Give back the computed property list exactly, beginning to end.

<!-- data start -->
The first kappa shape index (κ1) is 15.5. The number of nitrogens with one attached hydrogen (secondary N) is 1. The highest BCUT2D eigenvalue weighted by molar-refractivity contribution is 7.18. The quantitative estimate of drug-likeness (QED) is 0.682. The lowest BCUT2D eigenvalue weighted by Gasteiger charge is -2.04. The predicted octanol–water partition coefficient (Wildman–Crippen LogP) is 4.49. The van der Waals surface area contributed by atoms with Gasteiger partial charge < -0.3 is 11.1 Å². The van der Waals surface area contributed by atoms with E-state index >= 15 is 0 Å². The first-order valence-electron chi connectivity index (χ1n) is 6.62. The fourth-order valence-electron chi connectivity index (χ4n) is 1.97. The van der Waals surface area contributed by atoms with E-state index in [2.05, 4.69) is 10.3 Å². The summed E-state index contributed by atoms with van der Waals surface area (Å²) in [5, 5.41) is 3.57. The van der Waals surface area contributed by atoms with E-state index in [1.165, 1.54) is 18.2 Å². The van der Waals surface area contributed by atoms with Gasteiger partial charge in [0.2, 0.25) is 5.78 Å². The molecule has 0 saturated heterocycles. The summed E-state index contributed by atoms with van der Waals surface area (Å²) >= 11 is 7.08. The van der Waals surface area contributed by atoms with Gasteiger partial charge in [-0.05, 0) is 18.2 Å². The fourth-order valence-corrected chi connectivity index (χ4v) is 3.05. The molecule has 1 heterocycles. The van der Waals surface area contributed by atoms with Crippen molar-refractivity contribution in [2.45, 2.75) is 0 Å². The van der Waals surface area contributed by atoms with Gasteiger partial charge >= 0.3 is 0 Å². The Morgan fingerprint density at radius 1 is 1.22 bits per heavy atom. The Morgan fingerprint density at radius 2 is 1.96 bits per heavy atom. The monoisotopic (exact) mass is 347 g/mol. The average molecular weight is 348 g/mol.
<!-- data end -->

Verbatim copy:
The first kappa shape index (κ1) is 15.5. The number of nitrogens with one attached hydrogen (secondary N) is 1. The highest BCUT2D eigenvalue weighted by molar-refractivity contribution is 7.18. The quantitative estimate of drug-likeness (QED) is 0.682. The lowest BCUT2D eigenvalue weighted by Gasteiger charge is -2.04. The predicted octanol–water partition coefficient (Wildman–Crippen LogP) is 4.49. The van der Waals surface area contributed by atoms with Gasteiger partial charge < -0.3 is 11.1 Å². The van der Waals surface area contributed by atoms with E-state index >= 15 is 0 Å². The first-order valence-electron chi connectivity index (χ1n) is 6.62. The fourth-order valence-electron chi connectivity index (χ4n) is 1.97. The van der Waals surface area contributed by atoms with E-state index in [2.05, 4.69) is 10.3 Å². The summed E-state index contributed by atoms with van der Waals surface area (Å²) in [5, 5.41) is 3.57. The van der Waals surface area contributed by atoms with E-state index in [1.165, 1.54) is 18.2 Å². The van der Waals surface area contributed by atoms with Gasteiger partial charge in [0.2, 0.25) is 5.78 Å². The molecule has 0 saturated heterocycles. The summed E-state index contributed by atoms with van der Waals surface area (Å²) >= 11 is 7.08. The van der Waals surface area contributed by atoms with Gasteiger partial charge in [-0.05, 0) is 18.2 Å². The fourth-order valence-corrected chi connectivity index (χ4v) is 3.05. The molecule has 1 heterocycles. The van der Waals surface area contributed by atoms with Crippen molar-refractivity contribution in [2.45, 2.75) is 0 Å². The van der Waals surface area contributed by atoms with Gasteiger partial charge >= 0.3 is 0 Å². The Morgan fingerprint density at radius 1 is 1.22 bits per heavy atom. The Morgan fingerprint density at radius 2 is 1.96 bits per heavy atom. The monoisotopic (exact) mass is 347 g/mol. The average molecular weight is 348 g/mol.